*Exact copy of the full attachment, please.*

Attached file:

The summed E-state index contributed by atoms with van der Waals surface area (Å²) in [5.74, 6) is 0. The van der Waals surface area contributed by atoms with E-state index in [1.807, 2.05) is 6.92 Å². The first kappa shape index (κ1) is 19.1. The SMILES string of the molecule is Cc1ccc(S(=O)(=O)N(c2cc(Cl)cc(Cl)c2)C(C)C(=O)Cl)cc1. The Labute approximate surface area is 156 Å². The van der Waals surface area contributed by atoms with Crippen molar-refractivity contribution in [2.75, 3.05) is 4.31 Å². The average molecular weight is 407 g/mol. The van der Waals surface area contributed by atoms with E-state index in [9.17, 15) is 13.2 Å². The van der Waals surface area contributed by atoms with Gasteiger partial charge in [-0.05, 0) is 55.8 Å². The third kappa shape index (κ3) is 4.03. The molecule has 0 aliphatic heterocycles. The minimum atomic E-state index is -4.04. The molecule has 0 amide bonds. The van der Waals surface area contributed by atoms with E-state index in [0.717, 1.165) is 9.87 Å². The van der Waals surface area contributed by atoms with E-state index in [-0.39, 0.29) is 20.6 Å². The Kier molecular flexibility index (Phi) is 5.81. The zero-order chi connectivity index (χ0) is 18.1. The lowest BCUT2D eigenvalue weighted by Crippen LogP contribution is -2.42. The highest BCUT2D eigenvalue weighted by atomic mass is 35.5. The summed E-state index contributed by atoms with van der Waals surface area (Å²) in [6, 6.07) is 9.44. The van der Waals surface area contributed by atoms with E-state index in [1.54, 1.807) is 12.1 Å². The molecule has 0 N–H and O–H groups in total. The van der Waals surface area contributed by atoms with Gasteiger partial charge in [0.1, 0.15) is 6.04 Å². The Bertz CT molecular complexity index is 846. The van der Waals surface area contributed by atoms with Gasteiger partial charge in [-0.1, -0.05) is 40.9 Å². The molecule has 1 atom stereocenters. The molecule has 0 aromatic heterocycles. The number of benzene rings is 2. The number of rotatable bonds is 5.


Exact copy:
The summed E-state index contributed by atoms with van der Waals surface area (Å²) in [5.74, 6) is 0. The van der Waals surface area contributed by atoms with E-state index in [1.807, 2.05) is 6.92 Å². The first kappa shape index (κ1) is 19.1. The SMILES string of the molecule is Cc1ccc(S(=O)(=O)N(c2cc(Cl)cc(Cl)c2)C(C)C(=O)Cl)cc1. The Labute approximate surface area is 156 Å². The van der Waals surface area contributed by atoms with Crippen molar-refractivity contribution in [2.75, 3.05) is 4.31 Å². The average molecular weight is 407 g/mol. The van der Waals surface area contributed by atoms with E-state index in [9.17, 15) is 13.2 Å². The van der Waals surface area contributed by atoms with Gasteiger partial charge in [-0.05, 0) is 55.8 Å². The third kappa shape index (κ3) is 4.03. The molecule has 0 aliphatic heterocycles. The minimum atomic E-state index is -4.04. The molecule has 0 amide bonds. The van der Waals surface area contributed by atoms with E-state index in [0.717, 1.165) is 9.87 Å². The van der Waals surface area contributed by atoms with E-state index in [-0.39, 0.29) is 20.6 Å². The Kier molecular flexibility index (Phi) is 5.81. The zero-order chi connectivity index (χ0) is 18.1. The lowest BCUT2D eigenvalue weighted by Crippen LogP contribution is -2.42. The highest BCUT2D eigenvalue weighted by atomic mass is 35.5. The summed E-state index contributed by atoms with van der Waals surface area (Å²) in [6, 6.07) is 9.44. The van der Waals surface area contributed by atoms with E-state index in [1.54, 1.807) is 12.1 Å². The molecule has 0 N–H and O–H groups in total. The van der Waals surface area contributed by atoms with Gasteiger partial charge in [0.1, 0.15) is 6.04 Å². The Bertz CT molecular complexity index is 846. The van der Waals surface area contributed by atoms with Gasteiger partial charge in [-0.1, -0.05) is 40.9 Å². The molecule has 1 atom stereocenters. The molecule has 0 aromatic heterocycles. The number of benzene rings is 2. The number of rotatable bonds is 5.